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Yesterday we wrote about Rep. Raul Labrador (R-ID), who apparently believes that it’s a good idea to support immigration reform that legalizes immigrants—but never gives them the opportunity to apply for citizenship. As arguments yesterday made clear, withholding citizenship in immigration reform is bad for the economy, unfair, and un-American. Here are a few more arguments:
Greg Sargent at the Washington Post on how citizenship is nothing other than the mainstream position in the debate:
The House GOP position, which Republicans like to portray as the middle ground position, is supported by 10 percent of Americans. It’s supported by only 13 percent of Latinos (because an overwhelming 70 percent of them support citizenship). And it’s supported by only 11 percent of Republicans — indeed, far more Republicans, 40 percent, back citizenship. On the other side, a whopping 46 percent of Republicans support deportation. The second class status position is a tiny island. It pleases nobody. It’s at odds with the big chunk of the GOP base that Republicans are wary of alienating in the first place by embracing any kind of legal status at all, and it doesn’t win over many Latinos or independents (only 11 percent of whom support it) or Americans in general.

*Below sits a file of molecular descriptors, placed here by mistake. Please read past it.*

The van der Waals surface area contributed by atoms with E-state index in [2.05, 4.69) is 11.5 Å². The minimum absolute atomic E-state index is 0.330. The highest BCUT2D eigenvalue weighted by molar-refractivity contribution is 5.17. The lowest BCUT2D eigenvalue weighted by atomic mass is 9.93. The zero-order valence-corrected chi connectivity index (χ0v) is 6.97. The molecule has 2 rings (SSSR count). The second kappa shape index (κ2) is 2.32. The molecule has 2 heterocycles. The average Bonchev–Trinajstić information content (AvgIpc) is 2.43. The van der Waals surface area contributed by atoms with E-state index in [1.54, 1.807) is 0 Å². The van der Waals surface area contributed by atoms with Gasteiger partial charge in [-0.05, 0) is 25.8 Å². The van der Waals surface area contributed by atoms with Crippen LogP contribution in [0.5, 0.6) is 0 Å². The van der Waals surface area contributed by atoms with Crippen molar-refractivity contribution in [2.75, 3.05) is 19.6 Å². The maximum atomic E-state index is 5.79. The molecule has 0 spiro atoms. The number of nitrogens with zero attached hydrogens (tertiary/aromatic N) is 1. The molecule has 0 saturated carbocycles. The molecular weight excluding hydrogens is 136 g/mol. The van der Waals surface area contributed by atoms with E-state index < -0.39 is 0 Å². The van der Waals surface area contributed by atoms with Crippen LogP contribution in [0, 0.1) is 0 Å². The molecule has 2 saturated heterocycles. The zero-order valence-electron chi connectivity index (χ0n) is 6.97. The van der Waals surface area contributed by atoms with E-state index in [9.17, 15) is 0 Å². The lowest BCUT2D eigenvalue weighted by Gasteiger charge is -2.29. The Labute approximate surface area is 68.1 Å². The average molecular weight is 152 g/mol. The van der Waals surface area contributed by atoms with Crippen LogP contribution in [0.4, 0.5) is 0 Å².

The simple fact is that when you offer Americans a full range of policy options that includes second class status, a comfortable majority — including a majority of independents — supports the path to citizenship. It’s the mainstream position. It’s understandable that Republicans need to move slowly and cautiously on immigration, but it’s hard to see how they will succeed in meaningfully moderating the party’s image on the issue — or begin to repair relations with Latinos — if they can’t find a way to embrace genuine reform. Almost nobody wants this problem resolved with the creation of a massive and permanent sub-citizenship class of Americans.
John Amato at Crooks and Liars agrees:
Do Republicans really believe that after supporting Sensenbrenner’s insane bill that basically turned illegals into felons that not supporting eventual full citizenship is going to appease the entire Latino population of America? This is going to make for some interesting television as this drags on. Karl Rove didn’t mind helping the teabagger revolution until they started to go after moderate Republicans in safe districts.
Even Rep. Darrell Issa (R-CA), a Republican and fellow member of the House Judiciary Committee, said he favors the goal of citizenship:
For those who we decide should be allowed to stay, we shouldn’t limit them to some secondary status that prohibits them from becoming citizens.
Agreed Rep. Luis Gutierrez (D-IL):
I think it would be wrong for us to create a permanent underclass of people who live in this country who never can reach American citizenship. I want them to have all the responsibilities and obligations that come along with American citizenship.